Australian fast bowler Josh Hazlewood insisted it was a case of “forward and higher” after playing in a 19-run victory over world champions England in the first one-day international at Old Trafford on Friday. Hazlewood took a stingy 3-26 from his 10 overs max that stifled England from the start in pursuit of a target of 295, removing opener Jason Roy and Test skipper Joe Root for one-digit scores when the hosts went to 22-2 limped in the first 10 overs. This was Australia’s first 50-over match against England since a landslide eight-wicket defeat by their arch-rivals in last year’s World Cup semi-finals in Edgbaston.
However, Hazlewood did not play in that match after being controversially left out of the World Cup squad, with selectors instead wanting him to get fully fit after a back injury for the ensuing Test series in England, where Australia kept the Ashes in a 2-2 draw.
Asked if the way he bowled on Friday made his World Cup absence all the more painful, Hazlewood replied, “No, it’s forward and forward. It’s been a long time now, so I’m always looking ahead.”
The 29-year-old was nearly unplayable in a stunning two-wicket opening spell for five runs in six overs.
“England’s highest rank is probably the highest in the world in the last three or four years, so I think against them is a good measure of where you stand,” Hazlewood said after Australia’s third win in 14. ODIs against their oldest enemy.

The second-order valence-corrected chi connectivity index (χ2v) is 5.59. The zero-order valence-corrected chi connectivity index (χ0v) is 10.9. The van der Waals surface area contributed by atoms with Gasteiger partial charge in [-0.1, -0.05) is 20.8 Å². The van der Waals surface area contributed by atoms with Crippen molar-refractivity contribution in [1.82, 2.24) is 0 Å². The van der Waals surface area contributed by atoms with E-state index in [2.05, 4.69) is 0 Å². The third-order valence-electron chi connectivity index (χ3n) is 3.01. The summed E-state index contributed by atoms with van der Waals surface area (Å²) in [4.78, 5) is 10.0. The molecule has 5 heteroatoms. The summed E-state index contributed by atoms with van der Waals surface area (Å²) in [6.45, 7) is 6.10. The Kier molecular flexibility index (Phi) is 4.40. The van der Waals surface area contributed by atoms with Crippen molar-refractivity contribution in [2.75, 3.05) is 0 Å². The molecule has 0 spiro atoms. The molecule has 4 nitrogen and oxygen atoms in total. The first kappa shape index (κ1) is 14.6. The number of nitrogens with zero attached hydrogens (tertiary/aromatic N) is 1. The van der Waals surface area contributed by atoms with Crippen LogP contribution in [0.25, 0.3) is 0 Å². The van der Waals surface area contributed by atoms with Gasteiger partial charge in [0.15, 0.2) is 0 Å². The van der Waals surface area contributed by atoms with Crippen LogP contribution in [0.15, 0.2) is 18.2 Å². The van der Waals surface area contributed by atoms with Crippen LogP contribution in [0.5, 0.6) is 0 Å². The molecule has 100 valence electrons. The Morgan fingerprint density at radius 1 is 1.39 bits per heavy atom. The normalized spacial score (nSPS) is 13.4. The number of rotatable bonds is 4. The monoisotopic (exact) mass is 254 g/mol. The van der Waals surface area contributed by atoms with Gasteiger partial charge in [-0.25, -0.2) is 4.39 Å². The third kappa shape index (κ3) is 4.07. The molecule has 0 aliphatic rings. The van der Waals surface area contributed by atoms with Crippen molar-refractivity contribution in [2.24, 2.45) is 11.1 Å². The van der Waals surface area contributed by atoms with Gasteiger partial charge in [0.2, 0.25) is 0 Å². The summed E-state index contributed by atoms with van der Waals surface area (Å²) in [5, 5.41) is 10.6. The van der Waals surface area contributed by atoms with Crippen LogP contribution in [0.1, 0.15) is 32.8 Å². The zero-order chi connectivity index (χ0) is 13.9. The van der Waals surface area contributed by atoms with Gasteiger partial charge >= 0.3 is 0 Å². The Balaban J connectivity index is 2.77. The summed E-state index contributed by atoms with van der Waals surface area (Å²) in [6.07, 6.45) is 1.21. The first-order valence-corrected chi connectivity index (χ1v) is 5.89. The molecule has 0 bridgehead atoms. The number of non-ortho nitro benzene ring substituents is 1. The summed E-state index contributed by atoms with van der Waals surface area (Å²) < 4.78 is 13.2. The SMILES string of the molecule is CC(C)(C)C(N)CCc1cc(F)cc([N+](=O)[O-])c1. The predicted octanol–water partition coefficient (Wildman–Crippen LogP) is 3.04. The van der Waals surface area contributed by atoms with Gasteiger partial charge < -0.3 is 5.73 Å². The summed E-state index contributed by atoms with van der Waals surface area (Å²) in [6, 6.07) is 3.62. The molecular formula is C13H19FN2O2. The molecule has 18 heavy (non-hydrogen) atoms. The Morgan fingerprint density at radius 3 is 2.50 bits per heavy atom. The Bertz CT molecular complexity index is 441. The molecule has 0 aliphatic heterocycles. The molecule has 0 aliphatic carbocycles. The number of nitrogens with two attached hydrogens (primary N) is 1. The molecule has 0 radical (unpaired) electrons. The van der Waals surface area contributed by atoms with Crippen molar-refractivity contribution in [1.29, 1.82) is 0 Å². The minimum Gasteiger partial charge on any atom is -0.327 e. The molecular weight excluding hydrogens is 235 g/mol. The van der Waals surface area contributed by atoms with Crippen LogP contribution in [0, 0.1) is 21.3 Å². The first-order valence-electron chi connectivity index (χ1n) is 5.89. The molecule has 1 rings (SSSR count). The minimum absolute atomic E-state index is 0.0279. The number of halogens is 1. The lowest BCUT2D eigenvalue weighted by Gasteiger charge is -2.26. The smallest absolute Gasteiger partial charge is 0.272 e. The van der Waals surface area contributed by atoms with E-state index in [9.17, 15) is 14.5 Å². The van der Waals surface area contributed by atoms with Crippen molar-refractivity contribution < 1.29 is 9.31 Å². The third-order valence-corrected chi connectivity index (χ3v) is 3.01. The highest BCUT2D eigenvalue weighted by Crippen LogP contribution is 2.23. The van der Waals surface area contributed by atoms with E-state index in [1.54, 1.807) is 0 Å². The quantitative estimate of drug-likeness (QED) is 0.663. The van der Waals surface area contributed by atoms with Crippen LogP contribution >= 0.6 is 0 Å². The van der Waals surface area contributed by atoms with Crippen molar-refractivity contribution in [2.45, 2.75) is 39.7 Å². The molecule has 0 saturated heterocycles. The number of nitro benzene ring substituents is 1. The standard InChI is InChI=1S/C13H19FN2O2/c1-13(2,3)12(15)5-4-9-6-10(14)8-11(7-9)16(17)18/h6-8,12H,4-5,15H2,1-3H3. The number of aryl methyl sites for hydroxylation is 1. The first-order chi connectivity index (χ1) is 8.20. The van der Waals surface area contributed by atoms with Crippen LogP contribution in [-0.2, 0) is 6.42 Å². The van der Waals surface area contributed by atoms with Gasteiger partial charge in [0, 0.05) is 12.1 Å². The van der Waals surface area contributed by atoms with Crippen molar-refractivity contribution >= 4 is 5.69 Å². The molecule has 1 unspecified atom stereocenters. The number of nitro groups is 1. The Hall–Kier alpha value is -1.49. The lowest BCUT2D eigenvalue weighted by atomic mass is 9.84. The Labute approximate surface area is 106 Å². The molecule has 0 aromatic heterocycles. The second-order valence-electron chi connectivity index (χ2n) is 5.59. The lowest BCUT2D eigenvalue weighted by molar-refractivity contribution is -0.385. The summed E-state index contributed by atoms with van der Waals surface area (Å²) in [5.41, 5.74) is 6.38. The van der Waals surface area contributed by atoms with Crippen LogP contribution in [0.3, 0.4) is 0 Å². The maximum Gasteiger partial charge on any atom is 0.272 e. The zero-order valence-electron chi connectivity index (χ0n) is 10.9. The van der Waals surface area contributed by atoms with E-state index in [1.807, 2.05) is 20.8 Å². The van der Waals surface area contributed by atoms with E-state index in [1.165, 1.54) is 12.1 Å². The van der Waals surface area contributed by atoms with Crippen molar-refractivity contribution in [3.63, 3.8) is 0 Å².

“It was great keeping them at 20 for two in the first 10.”
Meanwhile, England captain Eoin Morgan said Hazlewood had enjoyed a “day out” after his side lagged 1-0 in a series of three games that continues on Sunday.
“They (Australia) were excellent, incredibly accurate and they got the ball moving,” he said. “It doesn’t often happen to us.”
‘Keep Stokesy’s Chair Warm’
Sam Billings kept England in the game with 118, his first ODI hundred, after sharing a century partnership with Jonny Bairstow (84) after the hosts collapse to 57-4.
Billings was the only member of the England XI on Friday not to be involved with the World Cup team, with his inclusion due to the fact that all-rounder Ben Stokes is still on compassionate leave with his ailing father in New Zealand.
Billings, reflecting on his “mixed feelings” in making a hundred in a losing case, told Sky Sports he would happily “keep putting scores on the board” after what was just his 19th ODI appearance in a five-year career in England.
However, the 29-year-old Kent batsman added, “I don’t think it matters how many runs I get, I know I only keep Stokesy’s chair warm for him.”
Morgan insisted, however, that Billings had hit brilliantly on the back of “sporadic” opportunities caused by the fact that, like Jos Buttler and Stokes, he had often been at number 6 instead.
“But today, he (Billings) really stood out in a place that is really hard to beat, that you can be thrown in in all the different circumstances,” Morgan said.
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